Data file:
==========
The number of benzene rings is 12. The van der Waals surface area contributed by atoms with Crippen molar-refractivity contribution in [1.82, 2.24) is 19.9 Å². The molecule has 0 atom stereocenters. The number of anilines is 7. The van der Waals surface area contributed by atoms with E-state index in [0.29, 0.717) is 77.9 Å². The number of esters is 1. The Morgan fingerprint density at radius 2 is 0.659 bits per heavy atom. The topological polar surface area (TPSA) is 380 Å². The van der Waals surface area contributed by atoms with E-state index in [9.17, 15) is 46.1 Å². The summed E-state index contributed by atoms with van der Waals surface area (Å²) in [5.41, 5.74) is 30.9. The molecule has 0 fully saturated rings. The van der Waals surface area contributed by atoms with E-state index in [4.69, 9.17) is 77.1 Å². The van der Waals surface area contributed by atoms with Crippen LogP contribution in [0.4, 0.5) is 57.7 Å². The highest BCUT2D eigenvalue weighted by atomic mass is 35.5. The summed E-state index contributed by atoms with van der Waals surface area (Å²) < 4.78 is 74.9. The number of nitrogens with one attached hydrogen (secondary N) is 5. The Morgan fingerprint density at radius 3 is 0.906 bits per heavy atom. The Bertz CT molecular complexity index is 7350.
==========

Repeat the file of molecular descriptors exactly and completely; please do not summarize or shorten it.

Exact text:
The number of benzene rings is 12. The van der Waals surface area contributed by atoms with Crippen molar-refractivity contribution in [1.82, 2.24) is 19.9 Å². The molecule has 0 atom stereocenters. The number of anilines is 7. The van der Waals surface area contributed by atoms with E-state index in [0.29, 0.717) is 77.9 Å². The number of esters is 1. The Morgan fingerprint density at radius 2 is 0.659 bits per heavy atom. The topological polar surface area (TPSA) is 380 Å². The van der Waals surface area contributed by atoms with E-state index in [9.17, 15) is 46.1 Å². The summed E-state index contributed by atoms with van der Waals surface area (Å²) in [5.41, 5.74) is 30.9. The molecule has 0 fully saturated rings. The van der Waals surface area contributed by atoms with E-state index in [4.69, 9.17) is 77.1 Å². The van der Waals surface area contributed by atoms with Crippen LogP contribution in [0.4, 0.5) is 57.7 Å². The highest BCUT2D eigenvalue weighted by atomic mass is 35.5. The summed E-state index contributed by atoms with van der Waals surface area (Å²) < 4.78 is 74.9. The number of nitrogens with one attached hydrogen (secondary N) is 5. The Morgan fingerprint density at radius 3 is 0.906 bits per heavy atom. The Bertz CT molecular complexity index is 7350.